Making business sense with Macs

Apple logoIn the world of business, with the notable exception of “creative” industries, IT is dominated by Microsoft Windows. Apple’s Mac enjoys niche success in art and media related circles, but hasn’t been able to crack into mainstream business use.

This is not for lack of trying. Apple’s website has a section devoted to how some businesses have switched to Macs and how they are using them to help run their businesses. I was delighted to find a page or two specifically about accounting firms, hoping to read some inspiring case studies.

One such study talked about a small, sole proprietor CPA firm in San Diego that was running exclusively on Macs. The main benefit the CPA cited for making the decision to use Macs was the lower total cost of ownership, from not having to spend money on maintenance.

“People say Macs cost more money than PCs. But Mac is really far more cost-effective over time, because there’s so much back-end cost in using PCs. Suddenly you’re bringing in consultants to battle viruses, or recover lost data, or troubleshoot network issues. So many businesses spend a fortune maintaining their PCs.”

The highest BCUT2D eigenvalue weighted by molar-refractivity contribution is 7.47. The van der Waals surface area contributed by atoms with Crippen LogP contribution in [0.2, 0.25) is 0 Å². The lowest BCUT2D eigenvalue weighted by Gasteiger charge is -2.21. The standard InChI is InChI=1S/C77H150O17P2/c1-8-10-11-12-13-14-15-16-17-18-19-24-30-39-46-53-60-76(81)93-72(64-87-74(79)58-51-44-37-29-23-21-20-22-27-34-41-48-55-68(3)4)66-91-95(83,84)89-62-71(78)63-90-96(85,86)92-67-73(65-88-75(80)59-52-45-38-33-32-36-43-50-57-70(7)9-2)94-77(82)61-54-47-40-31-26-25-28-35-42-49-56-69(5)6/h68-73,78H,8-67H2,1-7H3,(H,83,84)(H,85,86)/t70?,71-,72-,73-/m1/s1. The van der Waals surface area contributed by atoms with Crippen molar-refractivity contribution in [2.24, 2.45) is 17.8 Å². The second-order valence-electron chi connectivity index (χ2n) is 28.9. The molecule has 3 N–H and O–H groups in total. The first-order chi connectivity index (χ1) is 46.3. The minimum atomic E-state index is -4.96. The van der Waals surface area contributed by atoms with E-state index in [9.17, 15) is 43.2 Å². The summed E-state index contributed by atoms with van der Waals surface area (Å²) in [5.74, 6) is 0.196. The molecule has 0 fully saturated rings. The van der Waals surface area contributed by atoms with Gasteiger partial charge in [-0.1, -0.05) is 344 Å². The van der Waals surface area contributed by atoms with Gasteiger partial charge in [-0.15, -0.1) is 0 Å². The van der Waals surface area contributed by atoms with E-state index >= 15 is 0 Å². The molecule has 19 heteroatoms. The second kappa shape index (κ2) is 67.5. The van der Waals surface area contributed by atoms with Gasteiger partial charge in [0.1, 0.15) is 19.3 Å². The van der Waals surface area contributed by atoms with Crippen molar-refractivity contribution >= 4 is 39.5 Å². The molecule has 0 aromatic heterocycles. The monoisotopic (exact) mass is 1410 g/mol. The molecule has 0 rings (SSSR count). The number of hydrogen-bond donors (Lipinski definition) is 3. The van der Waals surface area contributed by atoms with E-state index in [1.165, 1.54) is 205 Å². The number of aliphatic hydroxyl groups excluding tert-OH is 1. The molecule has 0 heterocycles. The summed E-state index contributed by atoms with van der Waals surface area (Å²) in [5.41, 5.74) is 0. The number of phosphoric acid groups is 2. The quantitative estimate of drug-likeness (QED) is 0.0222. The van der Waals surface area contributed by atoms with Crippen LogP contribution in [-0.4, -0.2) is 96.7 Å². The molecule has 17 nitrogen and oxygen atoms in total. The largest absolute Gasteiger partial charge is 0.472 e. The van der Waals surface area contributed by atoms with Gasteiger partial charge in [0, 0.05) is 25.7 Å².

That advantage, as well as some others, is highlighted in a recent opinion piece in Computerworld. More, after the jump.


The Dell-Alienware deal, a few weeks later

Dell bought Alienware because they needed to get into the high-end market in a big way. They have given up on trying to crack the market with the Dell brand, which has never been cool and apparently never will be.

Established in 1996 and based in Miami, Florida, Alienware has built their reputation as a provider of powerful machines built for hardcore computer gamers and encased in sleek packages.

Alienware will remain essentially autonomous. Dell … will give Alienware free rein to devise wild designs for the avant-garde using whatever components it chooses. However, Dell will assume responsibility for logistical aspects, such as securing supplies of components and offering more generous financing packages.

Dell will focus on doing what they do best and Alienware will continue to make crazy sweet machines. Seems like the match is going to work out for consumers as well as shareholders.


Project Origami is Microsoft’s new amazing personal computing device

Microsoft has this device known right now as Project Origami, and they are apparently having a presentation tomorrow evening about it.

I found the following video via digg. It appears to be an extended commercial for the device. It’s a handheld do-everything sort of tablet PC that makes me very excited for the future.

Update, 6/26/10: OK, so the original video I’d embedded in this post has been removed from YouTube. I found a replacement!